CAMANO ISLAND — Investigators say they may never know why Riley Leif Ottersen leveled his gun at two people on Camano Island on Feb. 16.
Ottersen opened fire, killing Bret Berlin, 44, and wounding a woman. The victims were sitting in a parked car at the time.
Then Ottersen led police on a high-speed pursuit from the island to I-5 and south to Mukilteo. In that city, he reportedly crashed and drew the gun on police, and was shot by officers.
Ottersen died a few weeks later at a Seattle hospital. He was 34.
Two different investigations into the day’s violence are ongoing.
The Island County Sheriff’s Office is investigating the double shooting on Camano Island.
The Snohomish County Multiple Agency Response Team, or SMART team, is investigating the Mukilteo shooting, a standard procedure when police use fatal force.
The Island County sheriff’s investigation is wrapping up, detective Ed Wallace said. Because Ottersen, the sole suspect, is dead, no criminal court case is expected to follow.
At the hospital, Ottersen was too gravely injured to speak with detectives before he died.
“We were not able to determine the motive,” Wallace said. “The surviving victim couldn’t shed any light on what happened. (Ottersen) was a heroin addict. We don’t know why. (The surviving victim) couldn’t tell us why.”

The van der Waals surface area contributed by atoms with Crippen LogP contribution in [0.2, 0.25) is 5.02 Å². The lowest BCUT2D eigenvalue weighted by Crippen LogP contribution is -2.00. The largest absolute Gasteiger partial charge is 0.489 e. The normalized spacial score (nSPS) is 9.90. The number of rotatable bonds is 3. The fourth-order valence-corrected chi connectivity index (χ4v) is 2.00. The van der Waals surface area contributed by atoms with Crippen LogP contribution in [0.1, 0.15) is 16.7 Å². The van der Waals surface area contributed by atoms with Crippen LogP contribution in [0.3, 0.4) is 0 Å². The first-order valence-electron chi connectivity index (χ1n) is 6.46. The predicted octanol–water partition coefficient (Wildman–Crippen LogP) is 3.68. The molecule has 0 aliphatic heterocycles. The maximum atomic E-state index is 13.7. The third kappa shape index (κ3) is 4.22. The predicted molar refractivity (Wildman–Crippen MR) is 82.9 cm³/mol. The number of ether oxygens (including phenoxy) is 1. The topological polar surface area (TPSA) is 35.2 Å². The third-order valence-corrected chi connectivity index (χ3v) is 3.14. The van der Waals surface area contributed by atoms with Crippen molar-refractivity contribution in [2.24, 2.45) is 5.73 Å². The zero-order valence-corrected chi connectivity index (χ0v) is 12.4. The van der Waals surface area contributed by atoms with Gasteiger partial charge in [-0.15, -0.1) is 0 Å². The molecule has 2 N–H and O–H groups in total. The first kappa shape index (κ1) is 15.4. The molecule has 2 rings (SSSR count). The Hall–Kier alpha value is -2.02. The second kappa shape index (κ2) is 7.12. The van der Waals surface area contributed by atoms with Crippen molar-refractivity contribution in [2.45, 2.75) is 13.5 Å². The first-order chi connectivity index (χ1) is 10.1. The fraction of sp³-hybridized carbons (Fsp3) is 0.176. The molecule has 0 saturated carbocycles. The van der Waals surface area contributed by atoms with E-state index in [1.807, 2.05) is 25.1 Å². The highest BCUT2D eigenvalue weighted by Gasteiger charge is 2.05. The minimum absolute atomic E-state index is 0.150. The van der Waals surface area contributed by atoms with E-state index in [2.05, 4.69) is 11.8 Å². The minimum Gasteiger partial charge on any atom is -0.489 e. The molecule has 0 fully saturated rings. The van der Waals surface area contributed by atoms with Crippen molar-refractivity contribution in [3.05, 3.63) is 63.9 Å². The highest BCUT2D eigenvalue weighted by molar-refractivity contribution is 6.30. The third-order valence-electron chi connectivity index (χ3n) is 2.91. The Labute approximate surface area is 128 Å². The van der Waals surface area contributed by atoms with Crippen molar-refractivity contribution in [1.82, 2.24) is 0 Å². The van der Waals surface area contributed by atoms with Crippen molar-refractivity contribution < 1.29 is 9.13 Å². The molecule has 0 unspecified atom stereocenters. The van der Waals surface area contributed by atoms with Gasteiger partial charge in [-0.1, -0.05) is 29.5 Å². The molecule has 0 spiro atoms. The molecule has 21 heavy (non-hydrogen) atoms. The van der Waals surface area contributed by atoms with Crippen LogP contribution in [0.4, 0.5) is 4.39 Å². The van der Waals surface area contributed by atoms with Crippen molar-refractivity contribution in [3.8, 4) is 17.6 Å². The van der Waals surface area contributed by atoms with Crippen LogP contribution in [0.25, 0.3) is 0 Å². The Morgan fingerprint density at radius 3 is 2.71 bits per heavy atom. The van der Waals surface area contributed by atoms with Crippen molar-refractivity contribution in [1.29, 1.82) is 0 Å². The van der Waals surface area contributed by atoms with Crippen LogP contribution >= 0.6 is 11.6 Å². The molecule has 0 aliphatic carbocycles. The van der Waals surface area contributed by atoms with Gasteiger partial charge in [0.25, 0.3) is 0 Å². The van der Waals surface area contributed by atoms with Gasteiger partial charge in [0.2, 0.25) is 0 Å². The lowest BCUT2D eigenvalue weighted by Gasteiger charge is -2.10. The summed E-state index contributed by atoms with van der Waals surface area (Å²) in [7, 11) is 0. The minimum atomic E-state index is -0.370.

Investigators believe that Ottersen and the Camano Island shooting victims ran in the same circles and had mutual friends, but there was no other known connection among them.
Evidence collected in the case, including ballistics, supported the woman’s story of what happened, Wallace said.
She and Berlin were sitting in a car in the 500 block of Michelle Drive at about 3:15 p.m. when Ottersen approached the driver’s side window and asked for cigarettes.
One of them handed Ottersen a pack of cigarettes. Ottersen grabbed the pack and then “pulled out a firearm and without warning or provocation shot (Berlin) in the head,” detectives were told.
The bullet went into the left side of the man’s face and out the right side of his neck, according to court papers. The same bullet went through the woman’s arm.
The SMART investigation into the Mukilteo shooting also is ongoing, pending additional reports from the county medical examiner’s office, said Mark Marsh, an agency spokesman and Edmonds police sergeant.
Ottersen’s handgun was recovered at the Mukilteo scene. Investigators have not said whether he shot at police before they opened fire. Upon completion, SMART investigations are reviewed by prosecutors to determine if the fatal force was justified.
Ottersen had no felony history in Washington.
He’d had two previous interactions with Island County deputies, officials said.
He was given a ticket in February 2013 for a headlight-related traffic violation. Police also were summoned that June for reports that Ottersen was threatening suicide.
Rikki King: 425-339-3449; email@example.com.